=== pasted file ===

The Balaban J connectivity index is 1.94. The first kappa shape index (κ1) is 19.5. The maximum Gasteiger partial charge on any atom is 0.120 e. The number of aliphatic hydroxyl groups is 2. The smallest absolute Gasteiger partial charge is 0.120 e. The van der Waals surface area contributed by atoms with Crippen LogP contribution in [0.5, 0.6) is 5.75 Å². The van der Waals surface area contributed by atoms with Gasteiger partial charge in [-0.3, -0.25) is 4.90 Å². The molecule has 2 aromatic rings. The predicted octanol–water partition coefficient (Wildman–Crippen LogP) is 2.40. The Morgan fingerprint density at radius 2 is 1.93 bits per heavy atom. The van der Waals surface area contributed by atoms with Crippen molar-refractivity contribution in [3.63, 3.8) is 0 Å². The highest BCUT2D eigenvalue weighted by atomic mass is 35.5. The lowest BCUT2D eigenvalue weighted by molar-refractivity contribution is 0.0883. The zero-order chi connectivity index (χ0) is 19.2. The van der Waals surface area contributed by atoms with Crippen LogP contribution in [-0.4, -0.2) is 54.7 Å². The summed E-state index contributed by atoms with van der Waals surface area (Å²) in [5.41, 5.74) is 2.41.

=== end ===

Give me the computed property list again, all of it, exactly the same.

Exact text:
The Balaban J connectivity index is 1.94. The first kappa shape index (κ1) is 19.5. The maximum Gasteiger partial charge on any atom is 0.120 e. The number of aliphatic hydroxyl groups is 2. The smallest absolute Gasteiger partial charge is 0.120 e. The van der Waals surface area contributed by atoms with Crippen LogP contribution in [0.5, 0.6) is 5.75 Å². The van der Waals surface area contributed by atoms with Gasteiger partial charge in [-0.3, -0.25) is 4.90 Å². The molecule has 2 aromatic rings. The predicted octanol–water partition coefficient (Wildman–Crippen LogP) is 2.40. The Morgan fingerprint density at radius 2 is 1.93 bits per heavy atom. The van der Waals surface area contributed by atoms with Crippen molar-refractivity contribution in [3.63, 3.8) is 0 Å². The highest BCUT2D eigenvalue weighted by atomic mass is 35.5. The lowest BCUT2D eigenvalue weighted by molar-refractivity contribution is 0.0883. The zero-order chi connectivity index (χ0) is 19.2. The van der Waals surface area contributed by atoms with Crippen LogP contribution in [-0.4, -0.2) is 54.7 Å². The summed E-state index contributed by atoms with van der Waals surface area (Å²) in [5.41, 5.74) is 2.41.